Just like health front-liners, there should be heritage front-liners during pandemics and disasters.
This was the call of cultural heritage planners and advocates in the online conference, “That Thing Called Pamana,” organized by the National Commission for Culture and the Arts (NCCA) and Filipinas Heritage Festival Inc. recently to mark May as National Heritage Month.
Cultural heritage proved “essential” in making people cope with anxieties while on lockdown, said Arvin Manuel Villalon, consultant for cultural mapping of the NCCA and a member of the Technical Pane for Cultural Education of the Commission on Higher Education.
He explained that during the enhanced community quarantine (ECQ), people turned to Christianity and rituals because “religion is an intangible cultural heritage.”
Villalon said cultural heritage could also help in “normalizing” the situation post-new coronavirus disease (COVID-19).“Heritage is one way of restoring normalcy,” he said. “Heritage comes from a sense of identity and rootedness.”
“Religion brings back old memories and they bring back normalcy,” he declared.
Villalon cited the cancelation of the Panagbenga flower festival in his hometown of Baguio City.
He said the locals didn’t mind because Panagbenga was a mere tourist showcase.
But there was no canceling Holy Week and Easter for Baguio City, Villalon said. He said locals closely followed the Holy Week observances through the Internet.Villalon explained that “synthetic celebrations” like Panagbenga cater only to tourists.
“The test of celebratory events is if the community values them,” he said.
Delan Robillos, cultural-mapping trainer and former head of the NCCA National Committee for Art Galleries, agreed.
A psychologist and art dealer and curator, Robillos emphasized the importance of “intangible cultural heritage” such as religious rituals, literature and communal dances, practices, and observances in providing “healing” or “therapy” to cope with the stress of the lockdown.
He said that galleries and museums provided “virtual tours” of their collections, classified as “tangible cultural heritage,” during the ECQ.
Robillos added that even one town in Bulacan province held a virtual parade or religious procession that fostered communal “solidarity” during the pandemic.
“Can we have the concept of a heritage front-liner?” asked Villalon.
He explained just as there are no restrictions to health front-liners coming to the aid of patients, heritage front-
liners should operate “without limitations” to promote and protect cultural heritage during emergencies.
Karen Malilong chair of the Nayong Pilipino Foundation and former head of the NCCA’s National Committe on Monuments and Sites, agreed.
“Cultural heritage is a source of strength,” she said. It should not be on the “fringe” of society’s concerns, she added.
Malilong said Filipinos ought to go back to the original meaning of holiday. “There is no work so people can remember and reflect,” she said.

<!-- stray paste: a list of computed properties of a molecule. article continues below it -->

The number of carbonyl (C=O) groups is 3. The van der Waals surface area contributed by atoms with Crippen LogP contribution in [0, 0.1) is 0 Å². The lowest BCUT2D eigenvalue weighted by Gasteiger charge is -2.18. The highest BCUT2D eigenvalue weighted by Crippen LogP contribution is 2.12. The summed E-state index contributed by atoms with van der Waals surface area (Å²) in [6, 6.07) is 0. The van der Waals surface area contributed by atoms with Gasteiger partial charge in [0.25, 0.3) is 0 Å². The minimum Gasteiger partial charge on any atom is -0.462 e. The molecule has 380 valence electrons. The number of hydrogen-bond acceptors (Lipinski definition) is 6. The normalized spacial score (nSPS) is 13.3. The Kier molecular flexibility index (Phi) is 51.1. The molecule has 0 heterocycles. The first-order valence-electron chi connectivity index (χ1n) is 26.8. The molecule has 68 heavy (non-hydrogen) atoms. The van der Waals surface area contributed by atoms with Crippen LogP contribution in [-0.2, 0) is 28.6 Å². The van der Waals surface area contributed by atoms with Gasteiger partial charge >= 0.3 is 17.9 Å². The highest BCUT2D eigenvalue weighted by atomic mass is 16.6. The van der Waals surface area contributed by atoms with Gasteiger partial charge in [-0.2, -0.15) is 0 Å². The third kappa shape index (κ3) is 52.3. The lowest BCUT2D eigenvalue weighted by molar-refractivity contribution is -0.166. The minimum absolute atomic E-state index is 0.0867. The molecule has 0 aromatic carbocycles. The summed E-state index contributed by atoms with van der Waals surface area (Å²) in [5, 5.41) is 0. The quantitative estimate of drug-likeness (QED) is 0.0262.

Charles Salazar, head of the Cultural Heritage Section of the NCCA, agreed.
He said that religious and cultural celebrations during the ECQ, such as the Buwan ng Panitikan (National Literature Month), were “somber, solemn, and meaningful.”
“Heritage is what survives the test of time,” Salazar added.
Architect Mico Manalo, NCCA commissioner for cultural heritage, said the ECQ was welcome relief for built heritage.
“It seemed to have put a stop to demolitions (of presumed important cultural properties),” he said.
And because shopping malls wouldn’t be able to operate on full capacity as before because of social distancing and remaining quarantine measures, “developers are rethinking,” he said.
He added that the pandemic had shown that Metro Manila needed “open spaces” to let the lungs breathe and to recharge psychological batteries.
“Now we see the value of open spaces,” said Manalo “We are going back to basics.”
Malilong said that because of the lockdown, more attention should be given to “natural heritage and seeing that it heals.”
Displaced culture workers
Malilong and Villalon lamented the economic displacement of artists, cultural workers, tourist guides, and “craftsmen and women.”
Malilong said even traditional weavers in the regions were affected.
Chair Arsenio “Nick” Lizaso last May 22 had announced that the NCCA was coming up with a P76.8 million assistance package for displaced freelance artists and cultural workers.
Malilong and Villalon said many cultural workers applied for aid.
“The challenge now is how to make creativity and craftsmanship “sustainable” professions, said Malilong.
Manalo said the lockout hastened the “online migration,” so that even museums were offering “virtual tours.”
“But it is different with tangible heritage,” he said. “You cannot wean heritage workers away from going to the sites.”
“We’re hopeful we can go back to the old buildings but with safety precautions of course,” he added. INQ